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Home Ideas | Comfort & Luxury


ABOVE: Stour – A classic stripe design with a width of 140cms. 50% cotton 50% modacrylic, fi re retardant to domestic and contract standards and suitable for curtains and upholstery.


LEFT: Rochelle – Plain cotton velvet in an extensive choice of colours. 100% cotton pile, and is suitable for upholstery and curtains.


BELOW RIGHT: Genoa – Pictured in black, is available in both traditional, and a more contemporary interpretation. 100% silk, and is suitable for upholstery and curtains.


other focal features. Silk can also be used on curtains due to its light hang and fl uid movement, such as the Arcadia, perfect for curtains as the sheer fabric is interwoven so delicately it creates a fantastic shape. Distinguished by its diagonal weave,


twill has a plethora of uses within the home, and is commonly found in most upholstery due to its strong, soft and stain resistant properties. Twill compositions are particularly suited to upholstery, loose covers and often found in curtains due to their tight weave providing better insulation allowing for a cosy and toasty living room in these harsh winter months. Twill also allows you to create continuity throughout your house. Chester, a


lightweight twill cloth with a fi ne texture and body and excellent handle is available in an extensive choice of colours which affords you the luxury of creating curtains in the same colour as your bedding, or matching cushions. When deciding what fabrics to


introduce into your home it is also imperative to think about the colour scheme. It is common knowledge that velvet is best suited to fuller, brighter and warmer colours, compared to a twill which, composed of either wool or cotton lends itself to the whole spectrum of colours. Silks and silk damasks are similarly a lot more pronounced in their colours, a damask usually highlighting its fantastic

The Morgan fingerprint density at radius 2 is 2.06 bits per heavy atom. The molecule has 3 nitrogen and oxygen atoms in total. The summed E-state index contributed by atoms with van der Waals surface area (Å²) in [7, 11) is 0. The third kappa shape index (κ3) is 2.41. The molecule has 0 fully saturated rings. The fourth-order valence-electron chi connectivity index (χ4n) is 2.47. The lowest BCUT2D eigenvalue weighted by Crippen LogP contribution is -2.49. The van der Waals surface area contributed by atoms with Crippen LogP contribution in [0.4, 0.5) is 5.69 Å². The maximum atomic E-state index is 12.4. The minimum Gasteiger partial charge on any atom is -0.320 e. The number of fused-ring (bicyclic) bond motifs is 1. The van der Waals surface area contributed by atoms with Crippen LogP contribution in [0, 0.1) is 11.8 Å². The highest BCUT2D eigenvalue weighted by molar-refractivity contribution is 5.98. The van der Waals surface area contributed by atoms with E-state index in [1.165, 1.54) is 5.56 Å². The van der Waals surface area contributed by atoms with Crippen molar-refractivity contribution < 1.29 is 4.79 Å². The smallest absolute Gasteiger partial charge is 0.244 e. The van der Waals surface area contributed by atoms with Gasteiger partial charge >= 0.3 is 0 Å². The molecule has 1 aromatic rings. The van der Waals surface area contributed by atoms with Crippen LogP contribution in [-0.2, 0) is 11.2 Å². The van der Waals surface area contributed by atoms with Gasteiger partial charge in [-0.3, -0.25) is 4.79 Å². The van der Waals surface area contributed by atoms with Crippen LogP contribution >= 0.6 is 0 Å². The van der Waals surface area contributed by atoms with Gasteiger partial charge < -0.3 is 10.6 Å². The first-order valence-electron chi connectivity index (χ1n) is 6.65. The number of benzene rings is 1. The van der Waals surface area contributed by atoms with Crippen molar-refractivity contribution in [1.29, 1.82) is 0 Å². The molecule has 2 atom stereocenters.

design with the blend of two colours. But regardless of the norm, the colour pallet of your home must match your accompanying objects. A rich upholstered velvet chair in an Oxford blue will not necessarily lend itself well to a contemporary room as much as it would in Sage green for example. It is also fundamental to consider the functionality and practicality of a fabric as a silk damask sofa would not tolerate as much wear and tear as mohair velvet. Historical buildings which seek to


recreate the original grandeur that once was, often opt for damask, or request a reconstruction of the original if they have a sample. An example of this can be seen in the recreation of the original reverse brocatelle effect 1870’s curtains which once hung in Cliffe Castle. Commissioned as part of the museum’s 50th birthday celebrations Northcroft Fabrics recreated the curtains by determining the yarns and weaves that were used and matching the colours as closely as possible from a single chair adorned in the fabric.


If you would like any more information on Northcroft Fabrics, restoration projects or to view their selection of fi ne fabrics, please visit www.northcroftfabrics.co.uk


ABOVE: Cliffe Castle – Grandiose gold curtains and wall coverings specially woven for Cliffe Castle to match their original furnishings. The fabric features a design of a peacock and a Chinese pheasant in a continuous tree and is woven from the fi nest quality silk and cotton as a reverse brocatelle with a raised background.


116 Traditional Homes & Interiors | December 2010 – January 2011 www.thimagazine.com


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